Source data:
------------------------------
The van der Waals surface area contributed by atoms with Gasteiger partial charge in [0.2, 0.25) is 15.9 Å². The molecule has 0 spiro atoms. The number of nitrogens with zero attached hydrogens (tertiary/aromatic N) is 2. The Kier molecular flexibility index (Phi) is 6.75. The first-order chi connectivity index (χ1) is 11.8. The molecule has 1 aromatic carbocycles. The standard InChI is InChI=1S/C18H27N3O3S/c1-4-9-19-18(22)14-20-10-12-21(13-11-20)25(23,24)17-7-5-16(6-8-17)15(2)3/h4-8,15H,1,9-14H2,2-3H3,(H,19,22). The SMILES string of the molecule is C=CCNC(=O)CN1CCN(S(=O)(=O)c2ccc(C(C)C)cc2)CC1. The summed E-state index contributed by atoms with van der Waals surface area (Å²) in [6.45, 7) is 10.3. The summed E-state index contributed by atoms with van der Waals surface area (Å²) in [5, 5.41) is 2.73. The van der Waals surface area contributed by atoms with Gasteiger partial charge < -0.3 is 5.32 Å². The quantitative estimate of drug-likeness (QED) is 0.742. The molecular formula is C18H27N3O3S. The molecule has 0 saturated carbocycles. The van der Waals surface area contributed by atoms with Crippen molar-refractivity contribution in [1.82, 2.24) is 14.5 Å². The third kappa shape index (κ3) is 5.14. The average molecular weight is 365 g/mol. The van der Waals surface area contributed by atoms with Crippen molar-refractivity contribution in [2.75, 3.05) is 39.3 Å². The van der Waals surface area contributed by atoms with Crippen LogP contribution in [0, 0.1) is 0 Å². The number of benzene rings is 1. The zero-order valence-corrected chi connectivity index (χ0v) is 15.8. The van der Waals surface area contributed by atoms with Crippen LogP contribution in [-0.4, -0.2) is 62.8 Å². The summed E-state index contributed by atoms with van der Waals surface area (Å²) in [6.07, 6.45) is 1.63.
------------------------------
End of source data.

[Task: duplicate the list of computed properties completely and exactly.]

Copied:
The van der Waals surface area contributed by atoms with Gasteiger partial charge in [0.2, 0.25) is 15.9 Å². The molecule has 0 spiro atoms. The number of nitrogens with zero attached hydrogens (tertiary/aromatic N) is 2. The Kier molecular flexibility index (Phi) is 6.75. The first-order chi connectivity index (χ1) is 11.8. The molecule has 1 aromatic carbocycles. The standard InChI is InChI=1S/C18H27N3O3S/c1-4-9-19-18(22)14-20-10-12-21(13-11-20)25(23,24)17-7-5-16(6-8-17)15(2)3/h4-8,15H,1,9-14H2,2-3H3,(H,19,22). The SMILES string of the molecule is C=CCNC(=O)CN1CCN(S(=O)(=O)c2ccc(C(C)C)cc2)CC1. The summed E-state index contributed by atoms with van der Waals surface area (Å²) in [6.45, 7) is 10.3. The summed E-state index contributed by atoms with van der Waals surface area (Å²) in [5, 5.41) is 2.73. The van der Waals surface area contributed by atoms with Gasteiger partial charge < -0.3 is 5.32 Å². The quantitative estimate of drug-likeness (QED) is 0.742. The molecular formula is C18H27N3O3S. The molecule has 0 saturated carbocycles. The van der Waals surface area contributed by atoms with Crippen molar-refractivity contribution in [1.82, 2.24) is 14.5 Å². The third kappa shape index (κ3) is 5.14. The average molecular weight is 365 g/mol. The van der Waals surface area contributed by atoms with Crippen molar-refractivity contribution in [2.75, 3.05) is 39.3 Å². The van der Waals surface area contributed by atoms with Crippen LogP contribution in [0, 0.1) is 0 Å². The number of benzene rings is 1. The zero-order valence-corrected chi connectivity index (χ0v) is 15.8. The van der Waals surface area contributed by atoms with Crippen LogP contribution in [-0.4, -0.2) is 62.8 Å². The summed E-state index contributed by atoms with van der Waals surface area (Å²) in [6.07, 6.45) is 1.63.